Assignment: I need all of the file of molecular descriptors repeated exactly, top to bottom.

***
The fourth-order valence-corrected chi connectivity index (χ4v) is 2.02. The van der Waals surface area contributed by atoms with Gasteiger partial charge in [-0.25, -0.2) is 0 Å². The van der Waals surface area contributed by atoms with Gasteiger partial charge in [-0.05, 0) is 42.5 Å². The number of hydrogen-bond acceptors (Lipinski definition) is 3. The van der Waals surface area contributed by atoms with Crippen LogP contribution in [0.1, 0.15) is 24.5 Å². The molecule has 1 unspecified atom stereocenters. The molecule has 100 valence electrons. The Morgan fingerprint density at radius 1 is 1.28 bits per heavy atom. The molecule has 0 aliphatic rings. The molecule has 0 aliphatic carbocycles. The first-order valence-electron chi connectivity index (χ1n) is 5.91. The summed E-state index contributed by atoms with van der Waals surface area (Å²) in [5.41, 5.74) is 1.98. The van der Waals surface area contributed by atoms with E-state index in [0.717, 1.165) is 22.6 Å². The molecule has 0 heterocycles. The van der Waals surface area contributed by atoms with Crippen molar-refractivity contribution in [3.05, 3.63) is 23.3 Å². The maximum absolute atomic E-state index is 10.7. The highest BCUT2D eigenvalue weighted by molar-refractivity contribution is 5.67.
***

The fourth-order valence-corrected chi connectivity index (χ4v) is 2.02. The van der Waals surface area contributed by atoms with Gasteiger partial charge in [-0.25, -0.2) is 0 Å². The van der Waals surface area contributed by atoms with Gasteiger partial charge in [-0.05, 0) is 42.5 Å². The number of hydrogen-bond acceptors (Lipinski definition) is 3. The van der Waals surface area contributed by atoms with Crippen LogP contribution in [0.1, 0.15) is 24.5 Å². The molecule has 1 unspecified atom stereocenters. The molecule has 100 valence electrons. The Morgan fingerprint density at radius 1 is 1.28 bits per heavy atom. The molecule has 0 aliphatic rings. The molecule has 0 aliphatic carbocycles. The first-order valence-electron chi connectivity index (χ1n) is 5.91. The summed E-state index contributed by atoms with van der Waals surface area (Å²) in [5.41, 5.74) is 1.98. The van der Waals surface area contributed by atoms with E-state index in [0.717, 1.165) is 22.6 Å². The molecule has 0 heterocycles. The van der Waals surface area contributed by atoms with Crippen molar-refractivity contribution in [3.05, 3.63) is 23.3 Å². The maximum absolute atomic E-state index is 10.7. The highest BCUT2D eigenvalue weighted by molar-refractivity contribution is 5.67.